What Will You Read Here?
Powerful Pecans Plant Components
Two studies on powerful pecans show that blood cholesterol levels are dramatically lowered when pecans are incorporated into the diet.
Pecans May Lower Cholesterol
Researchers say that it is the unsaturated fats in nutritious pecans that help lower cholesterol levels. Pecans also contain plant components with antioxidant properties, which can slow the oxidation or “rusting” of LDL (bad) cholesterol. Pecans also contain plant sterols, which have been in the news for their cholesterol-lowering ability.
Pecan’s Nutritional Benefits
Pecans add undeniable zest and flavor to any meal, as well as nutritional benefits. Pecans contain over 19 vitamins and minerals — including vitamin A, vitamin E, folic acid, calcium, magnesium, phosphorus, potassium, several B vitamins and zinc.
Just one ounce of pecans (a small handful or about 15 halves) has more zinc — an important nutrient for proper growth and strong immunity — than a 3.5-ounce piece of skinless chicken. Most good sources of zinc are foods of animal origin, but pecans happen to be a plant-based source.
Over half the fat (about 60 percent) found in pecans is monounsaturated fat and approximately another 30 percent is polyunsaturated fat. This means that almost 90 percent of the fats (oils) in pecans are heart-healthy!
Teddy Roosevelt, in 1885, wrote of one of his hunting trips through west Texas:
“This beautiful fertile valley, through which the deep, silent stream of the Llano flows, is densely wooded with grand old pecan trees along its banks; as are those of its minor tributaries which come boiling down from off the immense upland water-shed of the staked plains, cutting the sides of the ‘divide’ into narrow canyons.”
- The Pawnees: comes off the tree ahead of all the other types around mid September. They are a sweet, thick-skinned solid pecan.
- The Chockaws: These are a thinner shell and meatier flavor pecan.
- The Cheyennes: These are a smaller, oilier pecan and the most favored.
- The Kiowas: These are a semi sweet ,light textured and thin shelled pecan.
Pecan Fun Facts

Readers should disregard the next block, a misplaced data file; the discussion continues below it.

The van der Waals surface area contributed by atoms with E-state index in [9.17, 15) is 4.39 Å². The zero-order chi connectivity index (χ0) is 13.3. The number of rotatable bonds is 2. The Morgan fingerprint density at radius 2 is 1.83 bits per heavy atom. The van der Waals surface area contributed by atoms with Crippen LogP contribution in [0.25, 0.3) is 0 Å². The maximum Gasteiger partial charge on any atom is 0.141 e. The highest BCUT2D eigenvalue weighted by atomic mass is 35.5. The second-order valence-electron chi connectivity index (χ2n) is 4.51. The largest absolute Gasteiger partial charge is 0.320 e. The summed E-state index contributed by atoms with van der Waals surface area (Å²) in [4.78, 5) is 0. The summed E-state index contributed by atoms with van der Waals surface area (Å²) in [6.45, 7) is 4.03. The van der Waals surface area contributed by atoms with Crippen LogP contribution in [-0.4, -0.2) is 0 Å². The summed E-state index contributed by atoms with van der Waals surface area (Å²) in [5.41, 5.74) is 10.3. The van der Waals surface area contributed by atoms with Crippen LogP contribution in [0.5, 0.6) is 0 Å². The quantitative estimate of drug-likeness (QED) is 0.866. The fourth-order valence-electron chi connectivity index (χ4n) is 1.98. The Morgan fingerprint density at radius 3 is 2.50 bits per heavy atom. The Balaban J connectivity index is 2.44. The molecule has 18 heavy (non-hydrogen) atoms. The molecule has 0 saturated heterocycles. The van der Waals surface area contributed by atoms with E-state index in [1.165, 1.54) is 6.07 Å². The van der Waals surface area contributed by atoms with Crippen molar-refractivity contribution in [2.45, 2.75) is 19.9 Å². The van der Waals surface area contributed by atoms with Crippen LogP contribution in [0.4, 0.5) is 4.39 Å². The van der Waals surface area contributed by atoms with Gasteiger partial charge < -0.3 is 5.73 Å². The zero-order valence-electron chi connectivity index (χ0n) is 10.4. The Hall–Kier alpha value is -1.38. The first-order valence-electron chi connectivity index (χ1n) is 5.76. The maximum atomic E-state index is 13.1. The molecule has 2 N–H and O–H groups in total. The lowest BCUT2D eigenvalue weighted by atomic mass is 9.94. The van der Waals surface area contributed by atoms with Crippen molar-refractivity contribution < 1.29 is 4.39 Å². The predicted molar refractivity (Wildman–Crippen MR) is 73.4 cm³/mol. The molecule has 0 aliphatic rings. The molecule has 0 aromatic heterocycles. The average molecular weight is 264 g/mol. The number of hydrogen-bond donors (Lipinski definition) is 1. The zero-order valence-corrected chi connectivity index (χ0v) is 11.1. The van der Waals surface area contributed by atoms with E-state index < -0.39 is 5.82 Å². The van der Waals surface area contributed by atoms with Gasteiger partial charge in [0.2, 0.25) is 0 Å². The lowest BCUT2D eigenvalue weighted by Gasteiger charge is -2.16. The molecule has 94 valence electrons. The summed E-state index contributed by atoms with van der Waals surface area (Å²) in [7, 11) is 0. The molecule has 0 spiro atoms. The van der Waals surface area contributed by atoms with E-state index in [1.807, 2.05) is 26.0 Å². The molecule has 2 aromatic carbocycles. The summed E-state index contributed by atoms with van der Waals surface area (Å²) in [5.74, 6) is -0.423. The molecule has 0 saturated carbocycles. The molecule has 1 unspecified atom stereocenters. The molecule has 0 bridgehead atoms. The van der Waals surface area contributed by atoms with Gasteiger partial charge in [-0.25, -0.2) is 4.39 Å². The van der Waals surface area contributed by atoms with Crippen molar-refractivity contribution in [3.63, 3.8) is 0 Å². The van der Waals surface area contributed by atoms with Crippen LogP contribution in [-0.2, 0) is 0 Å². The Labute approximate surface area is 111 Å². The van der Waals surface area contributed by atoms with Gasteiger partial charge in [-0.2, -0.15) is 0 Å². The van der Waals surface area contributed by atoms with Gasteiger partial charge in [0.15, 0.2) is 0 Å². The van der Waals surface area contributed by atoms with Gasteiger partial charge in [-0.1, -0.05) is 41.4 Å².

- The length of an edible pecan ranges from 1 to 2.5 inches.
- Pecan trees yield a hard wood used to make flooring and furniture.
- Fossil pecan remains have been discovered in Texas. Their presence dates back long before Native Americans appeared on the scene.
- Pecans were said to have produced a fermented intoxicating drink called “Powcohicora”, from which the word “hickory” was derived. Today we would more likely refer to it as “hickory milk”.
- The port New Orleans became the first commercial pecan center distributing pecans to other parts of the U.S. and the world.
- After the Civil War in the 1860s, the wild pecan became commercially more valuable than cotton in San Antonio, Texas
Pour 4-cups pecan halves in a large baking pan spreading them out evenly. Melt 1/2-cup butter or margarine in a saucepan. Add 4-teaspoons Worcestershire sauce, 1-tablespoon garlic salt and 1/2 teaspoon Tabasco sauce. Stir the butter mixture and drizzle over nuts. Stir to make sure they are completely coated. Bake in 300-degree oven for 30 minutes, stirring occasionally to be sure they toast uniformly. Pour onto paper towels to absorb excess butter. Once cooled, they will stay fresh in an airtight container.
Texas Pecan Trees
The Pecan Tree is the largest of all Hickory trees, growth of 80 feet to an impressive 180 feet high, and a girth that can measure 4 to 6 feet near the ground. The branches extend in all directions with the lower branches of the tree sloping downward with grayish brown bark and long toothed leaves. The fruit it bears, the pecan nut, has become one of Texas’ major industry. With an average yield of 250 million pounds per year, 4/5 of the pecans are marketed as shelled nuts. The wood is used for flooring, furniture and panelling.
Did You Know….
That in August 1999, a permanently endowed Program for Pecans was established at Texas A & M University, Dept. of Horticultural Sciences, as a lasting tribute to the state’s most important native horticultural crop. It would fulfill the dream of early pecan pioneers and a large number of growers who spent their lives laying the foundation for the development of the valuable renewable alluvial soil of the great rivers of Texas.
A pecan tree normally grows to be 70 to 100 feet high. One of the oldest trees in the State of Texas ever found was on the Winkler Pecan Farm. It was over 600 years old. It had a trunk diameter over 16 feet and a limb reach of over 240 feet and grew to a height of 190 feet.
Recipe: Orange Date and Pecan Balls
- 1 cup raw, unsalted pecans
- 1/2 cup chopped dates (without pits)
- 1/2 cup raisins (be sure they are unsulphured)
Mix all ingredients together in a food processor. Form into balls.
Recipe: Louisiana Pecan Rice Recipe
Pecan rice is available in white and brown (unprocessed) forms. White rice sets off food flavors more distinctly, while brown rice has a higher fiber content and takes longer to cook. Pecan rice is an excellent source of folate, and a good source of iron, niacin and thiamin.
- 1 cup Louisiana pecan rice
- 1-1/4 cup low-sodium vegetable or chicken stock
- 1 teaspoon salt
- Freshly ground black pepper
Place the rice in a colander. Rinse under cold water until the water runs clear. Combine the rice, salt and stock in a medium saucepan and bring to a boil. Cover and simmer the rice for about 15 minutes, or until tender. Remove from the heat and keep covered. Let the rice sit for five minutes before serving. Season with pepper to taste. Recipe makes four servings.
Nutrition information per 1/2 cup serving:
Calories: 179; Total Fat: 1g; Saturated Fat: 0g; Cholesterol: 1mg; Sodium: 623mg; Total Carbohydrate: 38g; Dietary Fiber: 1g; Protein: 4g
Read More: Food Facts